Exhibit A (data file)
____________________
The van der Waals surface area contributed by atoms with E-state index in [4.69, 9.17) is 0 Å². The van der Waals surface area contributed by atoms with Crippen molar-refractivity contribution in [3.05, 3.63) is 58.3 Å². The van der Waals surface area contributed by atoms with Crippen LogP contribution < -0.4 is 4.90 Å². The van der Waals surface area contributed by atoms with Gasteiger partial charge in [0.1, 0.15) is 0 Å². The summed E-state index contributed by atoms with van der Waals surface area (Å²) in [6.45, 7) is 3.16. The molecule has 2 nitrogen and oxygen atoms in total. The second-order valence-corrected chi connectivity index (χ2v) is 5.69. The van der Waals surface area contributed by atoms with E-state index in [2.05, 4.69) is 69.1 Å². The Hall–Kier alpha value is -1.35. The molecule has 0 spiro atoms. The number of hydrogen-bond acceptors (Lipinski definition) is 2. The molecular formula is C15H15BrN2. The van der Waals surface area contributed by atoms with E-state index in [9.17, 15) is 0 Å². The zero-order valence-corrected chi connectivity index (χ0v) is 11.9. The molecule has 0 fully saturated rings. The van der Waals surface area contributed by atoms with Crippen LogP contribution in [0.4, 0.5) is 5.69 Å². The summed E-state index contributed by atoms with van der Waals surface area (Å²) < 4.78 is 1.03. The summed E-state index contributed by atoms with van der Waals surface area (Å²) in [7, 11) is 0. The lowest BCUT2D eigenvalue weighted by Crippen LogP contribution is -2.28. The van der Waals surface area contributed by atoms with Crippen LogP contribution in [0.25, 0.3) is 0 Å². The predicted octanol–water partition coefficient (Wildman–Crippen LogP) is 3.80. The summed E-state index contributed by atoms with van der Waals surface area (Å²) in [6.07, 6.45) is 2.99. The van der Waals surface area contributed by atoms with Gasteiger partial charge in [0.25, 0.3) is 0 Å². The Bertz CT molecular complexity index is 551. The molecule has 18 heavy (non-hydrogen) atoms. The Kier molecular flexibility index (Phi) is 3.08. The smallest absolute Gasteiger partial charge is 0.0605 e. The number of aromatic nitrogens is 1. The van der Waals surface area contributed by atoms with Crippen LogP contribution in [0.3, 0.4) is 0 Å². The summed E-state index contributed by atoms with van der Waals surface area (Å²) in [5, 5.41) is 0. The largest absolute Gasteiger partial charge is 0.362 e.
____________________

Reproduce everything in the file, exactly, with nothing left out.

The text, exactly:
The van der Waals surface area contributed by atoms with E-state index in [4.69, 9.17) is 0 Å². The van der Waals surface area contributed by atoms with Crippen molar-refractivity contribution in [3.05, 3.63) is 58.3 Å². The van der Waals surface area contributed by atoms with Crippen LogP contribution < -0.4 is 4.90 Å². The van der Waals surface area contributed by atoms with Gasteiger partial charge in [0.1, 0.15) is 0 Å². The summed E-state index contributed by atoms with van der Waals surface area (Å²) in [6.45, 7) is 3.16. The molecule has 2 nitrogen and oxygen atoms in total. The second-order valence-corrected chi connectivity index (χ2v) is 5.69. The van der Waals surface area contributed by atoms with E-state index in [2.05, 4.69) is 69.1 Å². The Hall–Kier alpha value is -1.35. The molecule has 0 spiro atoms. The number of hydrogen-bond acceptors (Lipinski definition) is 2. The molecular formula is C15H15BrN2. The van der Waals surface area contributed by atoms with E-state index in [9.17, 15) is 0 Å². The zero-order valence-corrected chi connectivity index (χ0v) is 11.9. The molecule has 0 fully saturated rings. The van der Waals surface area contributed by atoms with Crippen LogP contribution in [0.4, 0.5) is 5.69 Å². The summed E-state index contributed by atoms with van der Waals surface area (Å²) < 4.78 is 1.03. The summed E-state index contributed by atoms with van der Waals surface area (Å²) in [7, 11) is 0. The lowest BCUT2D eigenvalue weighted by Crippen LogP contribution is -2.28. The van der Waals surface area contributed by atoms with Crippen LogP contribution in [0.25, 0.3) is 0 Å². The predicted octanol–water partition coefficient (Wildman–Crippen LogP) is 3.80. The summed E-state index contributed by atoms with van der Waals surface area (Å²) in [6.07, 6.45) is 2.99. The van der Waals surface area contributed by atoms with Gasteiger partial charge in [0.25, 0.3) is 0 Å². The Bertz CT molecular complexity index is 551. The molecule has 18 heavy (non-hydrogen) atoms. The Kier molecular flexibility index (Phi) is 3.08. The smallest absolute Gasteiger partial charge is 0.0605 e. The number of aromatic nitrogens is 1. The van der Waals surface area contributed by atoms with Crippen LogP contribution in [0.3, 0.4) is 0 Å². The summed E-state index contributed by atoms with van der Waals surface area (Å²) in [5, 5.41) is 0. The largest absolute Gasteiger partial charge is 0.362 e.